On this week’s episode of The Honestly Adoption Podcast, we’re continuing our special series called “I Have A Question,” with a great question about how to better help our kiddos focus.
It’s a struggle that many foster and adoptive parents have with their children. How to help them focus? This is mostly spotlighted with things like homework, chores, and daily routine. And it can be extremely frustrating on a daily basis. In this episode, hosts Mike and Kristin Berry walk listeners through 5 key strategies that can change everything for you and your children.
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We are well into summer vacation now and for many parents, the struggle is real. Because of this, we thought it would be a good idea to give you some helpful tips when it comes to success with your kids.
I don’t have to tell you! You get it! Because this is your life! Anytime there’s a change in schedule, structure, or routine with kiddos from trauma, there are issues. Major issues, in fact. Can you say “Dysregulation City?” And summer break is the biggest culprit. While traditional families are planning all-day trips to the pool, staying up late in the backyard, and lounging around the house all day the following day, you’re banging your head against the wall trying to figure out how to make each day work, while fighting your own exhaustion.
The holiday season, specifically Christmas break, is often a dreaded time for foster and adoptive parents because it means a lack of normal structure for their kiddos. How do you navigate through this time successfully?
On today’s episode of The Honestly Adoption Podcast, Mike and Kristin are joined by Licensed Mental Health Counselor and therapist, Ruth Graham as they discuss how to create structure during the chaos of the holidays. This is the conclusion of our 4-part holiday series entitled, “Holiday Survival Tips and Tricks.”
Ah summer! We’re talking flip flops, sunglasses, bike rides, hanging by the pool, staying up late, catching fire flies, and then sleeping until we wake up the next morning. Nothing better, right? But when you’re parenting kiddos with special needs, who thrive in a structured, routine-driven environment, summer can spell disaster.
I get it. I’m the parent of eight children, three of whom have major special needs that range from sensory processing needs to hyper-activity and extreme anxiety. Three of my children have been diagnosed with alcohol-related neurodevelopmental disorder, which falls under the umbrella of fetal alcohol spectrum disorders.
For millions of families, summer break is all about staying up late, sleeping in, and hanging out by the pool, when they want, for as long as they want to. But for those of us parenting children with special needs, summer break can spell disaster due to lack of structure. How do you successfully navigate this season with children who thrive in structure and routine?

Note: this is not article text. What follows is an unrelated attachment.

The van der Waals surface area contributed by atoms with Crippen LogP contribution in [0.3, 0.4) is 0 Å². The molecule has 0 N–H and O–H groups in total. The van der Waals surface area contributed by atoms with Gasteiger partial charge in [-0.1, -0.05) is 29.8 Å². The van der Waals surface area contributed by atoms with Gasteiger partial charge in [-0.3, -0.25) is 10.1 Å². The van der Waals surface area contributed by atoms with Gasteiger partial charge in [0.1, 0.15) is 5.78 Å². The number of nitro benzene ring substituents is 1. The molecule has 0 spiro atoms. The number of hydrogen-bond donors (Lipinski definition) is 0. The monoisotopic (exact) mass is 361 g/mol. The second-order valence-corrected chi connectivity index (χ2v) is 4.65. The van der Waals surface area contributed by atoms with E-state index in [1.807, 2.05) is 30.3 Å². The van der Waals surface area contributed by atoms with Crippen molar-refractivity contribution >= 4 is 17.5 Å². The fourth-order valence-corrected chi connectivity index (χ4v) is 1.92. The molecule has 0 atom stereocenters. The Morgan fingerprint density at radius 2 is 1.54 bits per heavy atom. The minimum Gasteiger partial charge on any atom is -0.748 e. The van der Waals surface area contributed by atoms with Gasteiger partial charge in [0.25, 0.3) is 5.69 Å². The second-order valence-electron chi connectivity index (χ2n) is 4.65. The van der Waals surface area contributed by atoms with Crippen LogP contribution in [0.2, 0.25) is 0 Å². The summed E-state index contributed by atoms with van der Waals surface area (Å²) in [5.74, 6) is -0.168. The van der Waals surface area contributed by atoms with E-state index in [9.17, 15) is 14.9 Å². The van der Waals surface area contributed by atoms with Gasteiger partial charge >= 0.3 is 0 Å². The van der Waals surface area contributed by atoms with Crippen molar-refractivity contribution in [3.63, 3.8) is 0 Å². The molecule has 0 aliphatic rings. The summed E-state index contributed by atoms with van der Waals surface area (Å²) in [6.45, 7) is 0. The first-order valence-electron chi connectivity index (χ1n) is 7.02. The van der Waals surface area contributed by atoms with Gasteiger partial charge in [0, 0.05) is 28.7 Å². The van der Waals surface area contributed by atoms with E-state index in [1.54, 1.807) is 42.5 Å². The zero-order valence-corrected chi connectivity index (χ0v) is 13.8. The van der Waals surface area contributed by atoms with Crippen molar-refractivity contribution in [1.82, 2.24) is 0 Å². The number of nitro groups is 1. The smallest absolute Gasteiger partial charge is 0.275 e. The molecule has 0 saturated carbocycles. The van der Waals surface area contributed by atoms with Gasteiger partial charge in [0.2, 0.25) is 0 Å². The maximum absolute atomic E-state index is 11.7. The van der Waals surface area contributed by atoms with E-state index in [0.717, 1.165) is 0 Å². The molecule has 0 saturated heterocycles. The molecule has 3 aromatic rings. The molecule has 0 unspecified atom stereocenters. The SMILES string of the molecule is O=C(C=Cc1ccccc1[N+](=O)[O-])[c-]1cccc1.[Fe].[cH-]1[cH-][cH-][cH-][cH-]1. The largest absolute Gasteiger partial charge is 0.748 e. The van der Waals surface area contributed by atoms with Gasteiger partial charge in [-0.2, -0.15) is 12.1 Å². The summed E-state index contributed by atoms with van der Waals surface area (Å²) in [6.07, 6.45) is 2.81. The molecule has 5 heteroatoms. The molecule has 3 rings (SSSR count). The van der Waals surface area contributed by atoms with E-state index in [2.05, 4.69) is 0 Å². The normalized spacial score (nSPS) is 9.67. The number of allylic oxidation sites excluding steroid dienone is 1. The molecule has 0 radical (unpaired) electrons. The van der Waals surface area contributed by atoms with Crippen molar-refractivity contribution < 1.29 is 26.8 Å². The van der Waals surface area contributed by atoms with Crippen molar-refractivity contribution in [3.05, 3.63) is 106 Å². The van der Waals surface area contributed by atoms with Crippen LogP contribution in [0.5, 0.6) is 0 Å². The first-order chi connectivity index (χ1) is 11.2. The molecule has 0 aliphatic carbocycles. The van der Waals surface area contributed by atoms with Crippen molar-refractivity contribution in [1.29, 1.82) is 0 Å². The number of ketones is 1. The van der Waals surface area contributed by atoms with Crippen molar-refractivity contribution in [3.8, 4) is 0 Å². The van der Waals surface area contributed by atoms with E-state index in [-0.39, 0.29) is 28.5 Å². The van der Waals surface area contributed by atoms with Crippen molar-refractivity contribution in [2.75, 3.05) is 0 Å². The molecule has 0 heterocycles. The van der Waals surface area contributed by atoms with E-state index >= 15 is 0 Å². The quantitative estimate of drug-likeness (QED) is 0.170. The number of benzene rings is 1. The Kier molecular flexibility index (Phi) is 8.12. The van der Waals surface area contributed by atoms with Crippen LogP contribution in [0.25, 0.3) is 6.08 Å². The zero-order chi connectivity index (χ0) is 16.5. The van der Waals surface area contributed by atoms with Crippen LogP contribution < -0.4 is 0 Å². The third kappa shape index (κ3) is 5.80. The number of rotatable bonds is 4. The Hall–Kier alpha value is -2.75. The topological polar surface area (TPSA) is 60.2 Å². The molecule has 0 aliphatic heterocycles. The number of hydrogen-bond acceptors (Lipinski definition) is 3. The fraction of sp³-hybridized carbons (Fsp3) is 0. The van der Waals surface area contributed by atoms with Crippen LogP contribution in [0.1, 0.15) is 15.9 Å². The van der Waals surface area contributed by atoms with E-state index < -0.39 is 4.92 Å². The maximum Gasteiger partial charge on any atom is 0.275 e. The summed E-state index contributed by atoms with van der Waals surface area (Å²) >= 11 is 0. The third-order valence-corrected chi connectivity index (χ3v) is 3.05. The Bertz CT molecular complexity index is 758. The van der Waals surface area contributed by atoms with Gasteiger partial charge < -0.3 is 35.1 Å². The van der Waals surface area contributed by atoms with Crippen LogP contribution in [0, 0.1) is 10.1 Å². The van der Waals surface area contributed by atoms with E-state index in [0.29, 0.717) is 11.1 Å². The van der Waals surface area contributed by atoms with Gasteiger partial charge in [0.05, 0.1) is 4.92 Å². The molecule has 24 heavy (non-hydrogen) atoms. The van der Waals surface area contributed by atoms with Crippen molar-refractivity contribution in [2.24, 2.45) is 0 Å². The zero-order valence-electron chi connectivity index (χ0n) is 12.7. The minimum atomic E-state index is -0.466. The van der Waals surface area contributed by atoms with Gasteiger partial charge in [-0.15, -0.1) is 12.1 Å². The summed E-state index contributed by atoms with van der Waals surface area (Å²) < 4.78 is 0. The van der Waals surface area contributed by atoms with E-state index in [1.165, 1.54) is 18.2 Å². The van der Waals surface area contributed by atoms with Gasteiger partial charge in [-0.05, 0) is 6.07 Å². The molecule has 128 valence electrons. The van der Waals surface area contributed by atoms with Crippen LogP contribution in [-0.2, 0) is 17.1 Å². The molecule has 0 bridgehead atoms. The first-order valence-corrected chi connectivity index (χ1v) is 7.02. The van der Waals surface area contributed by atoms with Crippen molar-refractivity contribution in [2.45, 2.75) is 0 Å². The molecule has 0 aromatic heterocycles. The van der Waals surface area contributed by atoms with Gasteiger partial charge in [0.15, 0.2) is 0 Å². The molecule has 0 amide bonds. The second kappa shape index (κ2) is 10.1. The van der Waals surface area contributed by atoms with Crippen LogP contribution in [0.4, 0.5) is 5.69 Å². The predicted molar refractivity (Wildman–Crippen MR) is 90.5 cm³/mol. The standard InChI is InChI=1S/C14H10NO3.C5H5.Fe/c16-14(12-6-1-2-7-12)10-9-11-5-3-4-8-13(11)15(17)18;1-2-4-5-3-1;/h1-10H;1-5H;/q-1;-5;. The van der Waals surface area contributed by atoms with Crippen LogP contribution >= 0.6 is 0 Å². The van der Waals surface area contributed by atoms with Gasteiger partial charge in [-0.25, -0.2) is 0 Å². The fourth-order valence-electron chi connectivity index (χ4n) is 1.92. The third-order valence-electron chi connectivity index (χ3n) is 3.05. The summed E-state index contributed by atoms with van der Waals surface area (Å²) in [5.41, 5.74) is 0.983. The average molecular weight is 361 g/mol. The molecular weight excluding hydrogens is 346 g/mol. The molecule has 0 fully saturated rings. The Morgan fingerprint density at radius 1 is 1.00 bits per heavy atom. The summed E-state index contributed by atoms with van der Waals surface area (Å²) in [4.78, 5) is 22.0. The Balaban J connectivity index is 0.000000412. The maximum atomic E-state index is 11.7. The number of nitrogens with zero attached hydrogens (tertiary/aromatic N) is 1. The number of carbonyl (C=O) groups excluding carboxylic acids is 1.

We would have drained our bank account to register our kids for every summer camp on the planet last year. We nearly did. Parents of normal functioning children may raise an eyebrow, or two, at that statement; even call us bad parents. But, unless you are in the trenches of parenting children from trauma, with attachment issues, or disorders like FASD, you don’t understand the enormous need for structure and routine.
The glares, stares, and judgmental glances. We’ve seen it all in our 15 years on the adoptive and foster care journey. Particularly as we’ve worked hard to parent children with major special needs. While we owe no one an explanation, we have some solid reasons for parenting our children the way we do.
It’s a mild September afternoon in Central Indiana where we live. My family and I have spent the past hour watching my oldest son play football for his 7th grade team. Another game, another victory. This team is so good it’s scary. As the clock tics down to the final seconds, we make our way down to the sideline to say hello to our sweaty, dirty mess of a child. He loves the game. Especially the hard-hitting aspect of it. The sun has gone down and it’s nearing 8 PM. He sees us waiting by the track and excitedly jogs over to us.
For most people, summer break with their children is a time to head to the pool, take big family vacations, play with other children in the neighborhood, or sleep in. It takes on an entirely different form when you’re parenting children from traumatic pasts, or with major special needs.
I flip through my Instagram early in the morning before everyone’s awake. I can’t help but feel jealous of the pictures I see. One after another it seems. Perfect families, gearing up for perfect summers, with their perfect children. Yes, I know they’re not “perfect.” Everyone has their flaws. Everyone has their shortcomings. But from my vantage point, and the uphill climb I have every day, everybody else’s situation around me looks….perfect.
We all dream of the ideal life, and the perfect picture, when it comes to our family. But what happens when that’s not the life we’re living? How do you respond?
I feel the anxiety coming before it takes hold. There is always a moment when I choose to banish the feeling or surrender to it. Anxiety grips my stomach first. The familiar knot begins to form as soon as something is amiss. It could be a simple as a dust bunny under the dining room table or as complex as a child services investigation. The knot spreads and my heart begins pounding. Anxiety travels from my chest to my limbs and my hands begin to shake. I have a few moments to regulate my breathing, turn my mind and get a grip. Sometimes I do and sometimes I’m too late.